The lavish lifestyles of members of the Swaziland (eSwatini) Royal Family are once again under the spotlight after video was posted online showing King Mswati III's son Prince Majaha being showered with cash at his 30th birthday party.
King Mswati rules Swaziland as an absolute monarch. In November 2019 he purchased between 13 and 15 luxury Rolls-Royce cars at an estimated cost of up to US$4 million. He also has two private airplanes, at least 13 palaces and fleets of top-of-the-range cars. At his 50th birthday in 2018 he wore a watch worth US$1.6 million and a suit beaded with diamonds that weighed 6 kg. Days earlier he had taken delivery of his second private jet. This one, an Airbus A340, cost US$13.2 to purchase but with VIP upgrades was estimated to have cost US$30 million.
A Facebook page called Swazi Royal Leeches Lifestyle has monitored the lavish spending of the King and numerous of his children. Among other photographs it shows King Mswati's daughters Siba, Tiyandza and Sikhanyiso with a friend on vacation in Cancun, Mexico. Tiyandza, daughter to King Mswati and Queen LaNgangaza, is wearing a 47 mm 18K Pink Gold Ballon Bleu De Cartier watch worth US$58,500 (E760,500).
Meanwhile, seven in ten of the Swazi population of 1.1 million people live in abject poverty.
The new video shows Prince Majaha smiling and laughing while another prince splashes cash in his direction.
The Economic Freedom Fighters of Swaziland President Ncamiso Ngcamphalala told the Swati Newsweek, a news website, 'It is embarrassing to see members of the royal family showing off luxurious lifestyle at the expense of more than 60 percent of hungry people of Swaziland. They are showing high levels of arrogance.'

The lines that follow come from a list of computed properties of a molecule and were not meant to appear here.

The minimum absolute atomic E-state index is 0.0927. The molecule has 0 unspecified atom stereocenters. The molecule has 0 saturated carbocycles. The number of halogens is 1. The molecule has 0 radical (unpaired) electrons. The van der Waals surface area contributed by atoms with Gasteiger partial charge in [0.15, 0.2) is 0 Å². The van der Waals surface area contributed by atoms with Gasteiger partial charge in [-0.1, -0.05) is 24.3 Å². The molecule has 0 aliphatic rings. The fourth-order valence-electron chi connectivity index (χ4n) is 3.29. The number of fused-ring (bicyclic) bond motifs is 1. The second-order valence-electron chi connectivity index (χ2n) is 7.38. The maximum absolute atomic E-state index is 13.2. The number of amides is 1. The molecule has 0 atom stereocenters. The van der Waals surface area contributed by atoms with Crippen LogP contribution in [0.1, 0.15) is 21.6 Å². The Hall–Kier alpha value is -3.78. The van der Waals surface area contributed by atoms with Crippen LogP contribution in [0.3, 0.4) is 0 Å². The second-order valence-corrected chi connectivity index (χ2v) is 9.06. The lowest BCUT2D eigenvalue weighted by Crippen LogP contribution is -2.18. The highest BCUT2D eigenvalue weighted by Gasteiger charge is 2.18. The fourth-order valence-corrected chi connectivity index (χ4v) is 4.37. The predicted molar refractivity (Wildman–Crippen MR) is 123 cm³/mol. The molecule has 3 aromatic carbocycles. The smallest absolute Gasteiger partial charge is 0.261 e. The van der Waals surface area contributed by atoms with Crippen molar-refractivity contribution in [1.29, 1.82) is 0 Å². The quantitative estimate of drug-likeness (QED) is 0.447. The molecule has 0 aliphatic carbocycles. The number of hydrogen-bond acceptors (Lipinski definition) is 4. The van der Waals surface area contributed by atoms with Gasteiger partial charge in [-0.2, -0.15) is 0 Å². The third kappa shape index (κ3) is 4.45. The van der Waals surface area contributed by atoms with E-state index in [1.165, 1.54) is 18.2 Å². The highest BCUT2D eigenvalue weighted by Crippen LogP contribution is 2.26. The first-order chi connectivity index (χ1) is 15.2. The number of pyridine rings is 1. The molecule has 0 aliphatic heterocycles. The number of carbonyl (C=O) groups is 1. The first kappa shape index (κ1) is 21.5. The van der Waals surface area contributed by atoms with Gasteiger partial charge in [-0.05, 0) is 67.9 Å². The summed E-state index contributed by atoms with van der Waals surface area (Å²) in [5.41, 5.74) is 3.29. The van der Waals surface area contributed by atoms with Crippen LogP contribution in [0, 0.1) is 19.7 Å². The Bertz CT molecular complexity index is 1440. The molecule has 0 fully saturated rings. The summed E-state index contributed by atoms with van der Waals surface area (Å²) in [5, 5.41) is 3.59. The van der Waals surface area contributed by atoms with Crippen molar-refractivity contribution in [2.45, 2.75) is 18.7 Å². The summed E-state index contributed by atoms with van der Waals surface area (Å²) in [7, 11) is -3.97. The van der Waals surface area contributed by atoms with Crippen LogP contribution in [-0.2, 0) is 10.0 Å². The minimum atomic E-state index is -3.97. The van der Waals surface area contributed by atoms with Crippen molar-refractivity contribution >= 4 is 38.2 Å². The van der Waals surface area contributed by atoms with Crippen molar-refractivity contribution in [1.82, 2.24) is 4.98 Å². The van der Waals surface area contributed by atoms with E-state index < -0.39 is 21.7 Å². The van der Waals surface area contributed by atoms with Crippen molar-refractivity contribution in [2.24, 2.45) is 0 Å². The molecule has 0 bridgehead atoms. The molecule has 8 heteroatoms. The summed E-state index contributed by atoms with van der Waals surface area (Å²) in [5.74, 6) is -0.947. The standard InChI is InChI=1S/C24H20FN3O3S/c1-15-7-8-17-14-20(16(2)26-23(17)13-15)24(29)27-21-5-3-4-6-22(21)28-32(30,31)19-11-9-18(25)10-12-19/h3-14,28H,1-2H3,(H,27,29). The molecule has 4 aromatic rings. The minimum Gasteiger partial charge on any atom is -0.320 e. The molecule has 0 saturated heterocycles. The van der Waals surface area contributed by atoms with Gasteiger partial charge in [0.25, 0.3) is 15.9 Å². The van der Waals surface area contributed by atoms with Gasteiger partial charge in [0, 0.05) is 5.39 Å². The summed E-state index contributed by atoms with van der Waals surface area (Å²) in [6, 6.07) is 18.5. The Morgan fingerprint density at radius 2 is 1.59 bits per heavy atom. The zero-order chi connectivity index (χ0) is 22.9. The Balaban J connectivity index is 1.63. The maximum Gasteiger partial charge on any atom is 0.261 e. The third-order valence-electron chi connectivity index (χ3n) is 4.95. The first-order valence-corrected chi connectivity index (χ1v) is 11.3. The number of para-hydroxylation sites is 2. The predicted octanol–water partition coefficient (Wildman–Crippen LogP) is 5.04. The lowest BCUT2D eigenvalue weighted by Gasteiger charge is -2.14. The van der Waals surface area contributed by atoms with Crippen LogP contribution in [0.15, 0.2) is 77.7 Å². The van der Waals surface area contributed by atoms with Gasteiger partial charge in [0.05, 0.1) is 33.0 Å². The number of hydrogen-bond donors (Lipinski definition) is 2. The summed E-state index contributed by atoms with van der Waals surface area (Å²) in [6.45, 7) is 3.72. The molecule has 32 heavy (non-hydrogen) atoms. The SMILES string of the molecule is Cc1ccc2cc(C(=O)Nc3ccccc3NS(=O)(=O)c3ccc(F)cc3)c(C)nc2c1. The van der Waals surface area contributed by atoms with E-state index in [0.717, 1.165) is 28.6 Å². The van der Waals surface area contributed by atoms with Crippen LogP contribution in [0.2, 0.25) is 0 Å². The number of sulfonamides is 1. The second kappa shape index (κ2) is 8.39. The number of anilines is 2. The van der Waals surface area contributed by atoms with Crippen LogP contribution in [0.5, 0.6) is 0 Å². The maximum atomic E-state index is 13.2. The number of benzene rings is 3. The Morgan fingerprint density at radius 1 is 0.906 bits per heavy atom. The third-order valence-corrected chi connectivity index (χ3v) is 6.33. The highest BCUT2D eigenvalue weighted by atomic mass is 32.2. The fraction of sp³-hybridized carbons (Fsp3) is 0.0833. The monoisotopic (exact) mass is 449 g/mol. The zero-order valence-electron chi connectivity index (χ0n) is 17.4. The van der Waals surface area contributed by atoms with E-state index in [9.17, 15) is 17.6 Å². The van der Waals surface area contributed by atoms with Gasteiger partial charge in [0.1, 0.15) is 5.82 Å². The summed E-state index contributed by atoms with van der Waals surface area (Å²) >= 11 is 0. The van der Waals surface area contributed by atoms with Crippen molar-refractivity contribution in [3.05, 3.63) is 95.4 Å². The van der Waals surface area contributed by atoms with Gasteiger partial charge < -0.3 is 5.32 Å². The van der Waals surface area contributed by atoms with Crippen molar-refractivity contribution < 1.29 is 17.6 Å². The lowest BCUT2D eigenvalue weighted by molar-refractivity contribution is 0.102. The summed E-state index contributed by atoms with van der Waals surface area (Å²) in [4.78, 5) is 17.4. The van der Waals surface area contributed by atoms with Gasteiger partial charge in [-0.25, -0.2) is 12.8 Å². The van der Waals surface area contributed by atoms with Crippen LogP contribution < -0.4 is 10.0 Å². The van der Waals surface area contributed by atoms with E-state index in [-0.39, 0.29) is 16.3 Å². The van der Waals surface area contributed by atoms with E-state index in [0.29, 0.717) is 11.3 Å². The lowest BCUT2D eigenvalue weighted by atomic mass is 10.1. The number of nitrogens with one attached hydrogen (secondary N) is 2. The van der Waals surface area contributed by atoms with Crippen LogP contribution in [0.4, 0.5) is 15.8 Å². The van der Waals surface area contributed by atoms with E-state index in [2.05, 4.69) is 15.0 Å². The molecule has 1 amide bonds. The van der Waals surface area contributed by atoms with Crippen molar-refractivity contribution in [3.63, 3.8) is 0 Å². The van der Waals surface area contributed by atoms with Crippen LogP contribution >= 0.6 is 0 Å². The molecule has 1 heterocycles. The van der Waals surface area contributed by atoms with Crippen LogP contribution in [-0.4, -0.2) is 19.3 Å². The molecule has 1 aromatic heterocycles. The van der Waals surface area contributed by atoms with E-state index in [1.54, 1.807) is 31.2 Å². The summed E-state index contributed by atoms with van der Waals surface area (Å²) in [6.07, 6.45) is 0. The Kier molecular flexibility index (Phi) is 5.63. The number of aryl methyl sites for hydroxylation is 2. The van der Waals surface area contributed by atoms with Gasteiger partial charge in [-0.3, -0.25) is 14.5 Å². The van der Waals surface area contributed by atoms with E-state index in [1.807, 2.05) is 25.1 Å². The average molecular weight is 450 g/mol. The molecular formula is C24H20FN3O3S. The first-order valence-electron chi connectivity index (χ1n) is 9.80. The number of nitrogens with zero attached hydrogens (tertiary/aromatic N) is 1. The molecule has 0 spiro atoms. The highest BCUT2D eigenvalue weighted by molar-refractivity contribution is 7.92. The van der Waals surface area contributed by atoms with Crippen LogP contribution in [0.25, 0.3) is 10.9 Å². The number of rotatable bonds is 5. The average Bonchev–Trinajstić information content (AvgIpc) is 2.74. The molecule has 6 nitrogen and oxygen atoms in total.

In July 2020, Lisa Peterson, the United States Ambassador to Swaziland called for the kingdom's constitution to be changed to stop King Mswati's lavish spending.
She said the US had given more than half a billion dollars in assistance to eSwatini over the past 15 years. 'It does reach a point where you ask yourself why are we putting this money in. Why are my taxpayer's dollars going to this, my children's tax dollars, heaven forbid, my grandchildren's tax dollars go to pay for healthcare in this country when someone [the King] clearly has a lot of money and doesn't quite seem to know what to do with it all.'
The Ambassador said people needed to send a message to the King, 'We expect you to behave the way the rest of us have to behave.'
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